I normally don't agree with conservative hack Dick Morris, but he actually wrote a logical op-ed for The Hill.
Those who deride Sen. Barack Obama’s (D-Ill.) lack of experience and criticize the broad generalities and banalities that festoon his best-selling book miss the key point: His inexperience is an asset because he enters national politics as a blank canvas on which he can paint whatever he chooses. With only two years in the Senate, he is less like a politician running for president than like a general — think Eisenhower in 1952 or even the abortive candidacy of Colin Powell in 1995 — or a businessman, like Ross Perot in 1992.
It’s not that he doesn’t have a record. It’s that the record doesn’t really matter because it is so short. His Senate tenure is so abbreviated that he can be whatever he says he is, not just as a political contrivance to get elected, but genuinely to articulate a philosophy and make it his guiding principle both while seeking office and serving in it.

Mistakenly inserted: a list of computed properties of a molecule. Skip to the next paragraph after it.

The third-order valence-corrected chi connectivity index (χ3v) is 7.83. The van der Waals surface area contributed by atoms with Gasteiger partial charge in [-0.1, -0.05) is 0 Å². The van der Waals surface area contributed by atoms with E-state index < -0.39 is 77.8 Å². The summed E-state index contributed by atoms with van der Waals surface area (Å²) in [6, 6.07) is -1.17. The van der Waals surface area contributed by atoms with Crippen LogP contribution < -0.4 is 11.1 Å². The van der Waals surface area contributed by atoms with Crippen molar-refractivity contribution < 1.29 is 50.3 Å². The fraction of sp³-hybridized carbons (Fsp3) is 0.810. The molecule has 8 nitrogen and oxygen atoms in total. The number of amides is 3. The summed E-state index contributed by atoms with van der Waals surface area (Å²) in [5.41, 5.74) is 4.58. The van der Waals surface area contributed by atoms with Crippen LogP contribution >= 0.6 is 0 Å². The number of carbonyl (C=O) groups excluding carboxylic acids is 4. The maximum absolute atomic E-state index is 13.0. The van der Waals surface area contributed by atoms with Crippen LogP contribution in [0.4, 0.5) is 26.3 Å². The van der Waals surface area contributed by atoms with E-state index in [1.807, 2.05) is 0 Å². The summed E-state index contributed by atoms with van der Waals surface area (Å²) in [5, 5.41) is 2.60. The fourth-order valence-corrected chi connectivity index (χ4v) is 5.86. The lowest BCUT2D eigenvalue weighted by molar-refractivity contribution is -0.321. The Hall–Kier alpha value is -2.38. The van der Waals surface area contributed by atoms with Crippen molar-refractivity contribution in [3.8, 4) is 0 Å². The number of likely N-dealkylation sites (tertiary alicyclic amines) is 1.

Obama has the opportunity to embody the emerging consensus, a broad national agreement reached from observation of trial and error over the past half decade. The bloody futility of our efforts to build a nation in Iraq have left us still committed to aggressive efforts to hunt down terrorists but determined to extricate ourselves from the mire. The effectiveness of our homeland security efforts and our concomitant horror at instances of mistaken imprisonment and unnecessarily intrusive government investigations have led us to demand a balance between aggressive investigation and protection of civil liberties. We want terrorists caught, interrogated, and locked up, but not tortured or sadistically humiliated.
Obama’s book reflects an intuitive grasp of this emerging consensus even if his voting record does not signal his agreement with it.
So we wait for Barack Obama to define himself. If he runs to the left, he will be a worthy successor to Jesse Jackson and Al Sharpton. If he runs to the center, he might be a successor to Bill Clinton and George W. Bush. He might just make it to the White House.